Monday, September 9, 1985.THE SECRET OF THE SWORD. Written by Larry DiTillio and Bob Forward. Based on the Masters of the Universe action figures He-Man and She-Ra. Music by Shuki Levy, Haim Saban and Erika Lane (Lou Scheimer). Directed by Ed Friedman, Lou Kachivas, Marsh Lamore, Bill Reed, Gwen Wetzler. Running time: 91 minutes. General entertainment.
CALL IT A SIXTH SENSE. Professional filmgoers develop certain instincts and, over the years, I've learned to be wary of cartoon features in which:
— the names of the featured characters are trademarked.
— supporting characters have labels rather than names.
— merchandising tie-ins were marketed before the movie was even thought of.
— the idea was first developed as Saturday morning cartoon concept.
The Secret of the Sword is such a picture. An animated advertisement for the Mattel toy corporation's Masters of the Universe™ line of plastic action figures, it purports to offer audiences the story of He-Man™ (voice of John Erwin) and She-Ra™ (Melendy Britt).
Though they are siblings, he grew up as Prince Adam of Eternia. She was stolen away as a baby, and raised as Adora, a force captain in the service of Hordak (George DiCenzio), the beastly ruler of Etheria.
They have matched swords that enable them to transform themselves into their superheroic alter-egos.
The bad guys are all ugly, unpleasant and have names such as Shadow Weaver (Linda Gary) and Skeletor (Alan Oppenheimer). Among the good guys are Nordic-looking self-righteous hunks with names like Glimmer (Linda Gary, again), Angella (Erika Scheimer) and Bow (George DiCenzio, again).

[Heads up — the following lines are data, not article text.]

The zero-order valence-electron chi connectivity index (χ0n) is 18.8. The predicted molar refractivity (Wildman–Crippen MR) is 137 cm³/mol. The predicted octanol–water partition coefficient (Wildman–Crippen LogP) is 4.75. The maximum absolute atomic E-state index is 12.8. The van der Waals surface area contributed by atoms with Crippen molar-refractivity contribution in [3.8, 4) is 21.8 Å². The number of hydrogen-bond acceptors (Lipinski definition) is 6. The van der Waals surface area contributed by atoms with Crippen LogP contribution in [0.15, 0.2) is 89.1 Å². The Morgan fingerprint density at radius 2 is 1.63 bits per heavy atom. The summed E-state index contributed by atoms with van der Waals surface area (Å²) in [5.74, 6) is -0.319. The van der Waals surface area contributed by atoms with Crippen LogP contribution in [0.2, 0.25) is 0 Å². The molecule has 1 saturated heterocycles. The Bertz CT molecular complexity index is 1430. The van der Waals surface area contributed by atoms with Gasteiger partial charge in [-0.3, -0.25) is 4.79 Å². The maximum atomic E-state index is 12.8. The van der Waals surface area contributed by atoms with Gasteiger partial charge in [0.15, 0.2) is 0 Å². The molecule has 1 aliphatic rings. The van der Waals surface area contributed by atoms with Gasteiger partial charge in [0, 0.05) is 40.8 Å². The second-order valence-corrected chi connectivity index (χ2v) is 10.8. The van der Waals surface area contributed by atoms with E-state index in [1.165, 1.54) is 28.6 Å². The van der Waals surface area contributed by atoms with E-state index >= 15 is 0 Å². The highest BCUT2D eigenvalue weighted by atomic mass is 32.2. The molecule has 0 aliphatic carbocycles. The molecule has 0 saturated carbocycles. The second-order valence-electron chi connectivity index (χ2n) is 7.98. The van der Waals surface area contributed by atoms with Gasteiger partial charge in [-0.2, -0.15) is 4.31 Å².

The picture comes from Filmation, a production facility in the utterly artless tradition of Hanna-Barbera. Together with H-B, it is responsible for most of the cartoon pollution that passes for animation on Saturday morning television in the U.S.
For a while, it manufactured a He-Man™ Masters of the Universe™ series for that market. The current theatrical feature, an example of limited animation of the least imaginative kind, looks like a lot of those TV episodes pasted together.
The above is a restored version of a Province review by Michael Walsh originally published in 1985. For additional information on this archived material, please visit my FAQ.
Afterword: As it turned out, The Secret of the Sword was a feature-film pilot for the 1985 television series She-Ra: Princess of Power. A spin-off from the He-Man Masters of the Universe show, it made its debut on the morning of September 10 in the half hour that immediately followed He-Man. It ran for three seasons (1985-87), or 93 episodes.
Alan Oppenheimer, who celebrates his 85th birthday today, has the sort of face that few people remember. A supporting player since 1964, he's worked regularly on television and in the movies — in 1971, he played General Hackett in the first made-in-Vancouver sci-fi feature, The Groundstar Conspiracy